Brooklyn Public Library


Learning Express Library: Filling a Need

Jun 15, 2011 1:56 PM | 0 comments

This post comes from Eric, a librarian here at Brooklyn Public Library.

One of the more difficult aspects of being a public librarian at a time when libraries are facing constant budget cuts is that we often can't order enough copies of books or provide enough classes to keep up with demand. At the Education & Job Information Center, we field dozens of requests per day for review books for the GED exam, tutoring in math and writing skills, and classes that can help build computer skills. I hate to say no to anyone, and having to say "No, we don’t have any GED books available for checkout" or "Sorry, we don’t offer classes in Microsoft Excel" to someone who is ready and willing to learn is a rotten feeling. Thankfully, Brooklyn Public Library subscribes to a terrific database called Learning Express Library:

Learning Express Library is accessible to any BPL cardholder from any computer with Internet access. It has practice tests, online courses and downloadable eBooks available 24 hours per day, seven days per week. Learning Express offers a wealth of review material for standardized tests and entrance exams, civil service exams and basic skill building (reading, writing, math and more) for adults and children. It also has an entire page of popular software tutorials, and not just for the "biggies" such as Microsoft Word and Excel, either. You can also learn more specialized programs such as Photoshop, Illustrator and Visio, among numerous others.

We’ve been demonstrating Learning Express Library more and more over the past months, and many patrons have obtained tremendous help from this easy-to-use and completely free resource. We encourage you to check it out, too.

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Digital Public Library of America Wants Your Help!

Jun 7, 2011 11:40 AM | 0 comments

This post was written by Michael, Electronic Resources Analyst at Brooklyn Public Library.

Whether it is the overtaking of the sales of hardcovers and paperbacks by
eBooks at Amazon, or the announcement by Harper Collins concerning a new model of selling eBooks to libraries, some exciting, overwhelming, or disheartening news item is recently always popping up about eBooks. Well, the latest big eBook news item is both wonderful and daunting and it concerns the development of the Digital Public Library of America (DPLA). We are bringing this to your attention as the people behind the DPLA are seeking your input on what a virtual nationwide library of free online resources should look like. Don’t miss this opportunity to be heard!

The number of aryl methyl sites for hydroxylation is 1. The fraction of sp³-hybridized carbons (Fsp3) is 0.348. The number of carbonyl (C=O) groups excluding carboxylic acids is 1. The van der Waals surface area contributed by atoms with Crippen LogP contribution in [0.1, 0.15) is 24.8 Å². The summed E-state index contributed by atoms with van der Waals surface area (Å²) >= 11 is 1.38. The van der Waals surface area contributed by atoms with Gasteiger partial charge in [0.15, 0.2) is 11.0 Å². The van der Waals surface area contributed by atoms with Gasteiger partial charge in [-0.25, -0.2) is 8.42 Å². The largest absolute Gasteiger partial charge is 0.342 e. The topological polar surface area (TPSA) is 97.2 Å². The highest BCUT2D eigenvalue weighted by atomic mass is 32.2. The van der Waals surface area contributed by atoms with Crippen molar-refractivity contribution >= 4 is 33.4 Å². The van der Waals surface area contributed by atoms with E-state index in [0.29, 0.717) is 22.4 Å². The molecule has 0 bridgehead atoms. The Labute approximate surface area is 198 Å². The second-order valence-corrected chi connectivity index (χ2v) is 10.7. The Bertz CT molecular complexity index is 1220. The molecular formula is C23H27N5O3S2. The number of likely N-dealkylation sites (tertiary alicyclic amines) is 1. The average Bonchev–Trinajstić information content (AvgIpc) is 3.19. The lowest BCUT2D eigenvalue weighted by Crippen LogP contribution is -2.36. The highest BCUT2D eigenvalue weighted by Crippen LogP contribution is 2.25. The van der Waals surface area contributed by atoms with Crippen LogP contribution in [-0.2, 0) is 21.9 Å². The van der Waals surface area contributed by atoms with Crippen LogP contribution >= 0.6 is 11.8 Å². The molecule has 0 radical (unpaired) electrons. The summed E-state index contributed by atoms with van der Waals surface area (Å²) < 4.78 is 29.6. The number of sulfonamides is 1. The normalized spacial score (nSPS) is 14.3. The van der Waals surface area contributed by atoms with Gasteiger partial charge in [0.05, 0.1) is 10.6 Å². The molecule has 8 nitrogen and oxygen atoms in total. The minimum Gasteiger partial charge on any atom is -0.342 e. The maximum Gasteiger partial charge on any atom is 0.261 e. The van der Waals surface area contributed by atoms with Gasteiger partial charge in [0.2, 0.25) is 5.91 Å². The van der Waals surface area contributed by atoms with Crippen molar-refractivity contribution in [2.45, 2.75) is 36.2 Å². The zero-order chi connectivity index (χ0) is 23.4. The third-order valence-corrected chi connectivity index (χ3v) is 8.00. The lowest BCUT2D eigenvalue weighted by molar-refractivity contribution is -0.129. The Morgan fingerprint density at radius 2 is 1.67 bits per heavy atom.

The Berkman Center for Internet and Society at Harvard University, with backing from the Alfred P. Sloan Foundation, has commenced a research initiative into the design, feasibility and logistical requirements necessary for the creation of the Digital Public Library of America. The initiative was launched in December and consists of a steering committee of representatives of libraries, archives and museums. 

The steering committee is seeking to bring together “the educational community, public and research libraries, cultural organizations, state and local government, publishers, authors, and private industry” to identify ways to better improve the public’s access to “comprehensive online resources.” They have scheduled some activities to draw attention to the project and to get as wide a cross section of people involved.

One of the first activities of the steering committee is a Beta Sprint, in which anyone can submit statements of interest with regards to the "ideas, models, prototypes, technical tools, user interfaces, etc. – put forth as a written statement, a visual display, code, or a combination of forms – that demonstrate how the DPLA might index and provide access to a wide range of broadly distributed content." 

Basically, they are asking how you think it should look and work. These statements are due to the steering committee by June 15. Final submissions of videos, pure code, prototypes, slide presentations, web site, etc. are due by September 1. Check out the press release for the Beta Sprint for more information.

So let your voice be heard on this important issue and add to the vision of a digital library for all the people.

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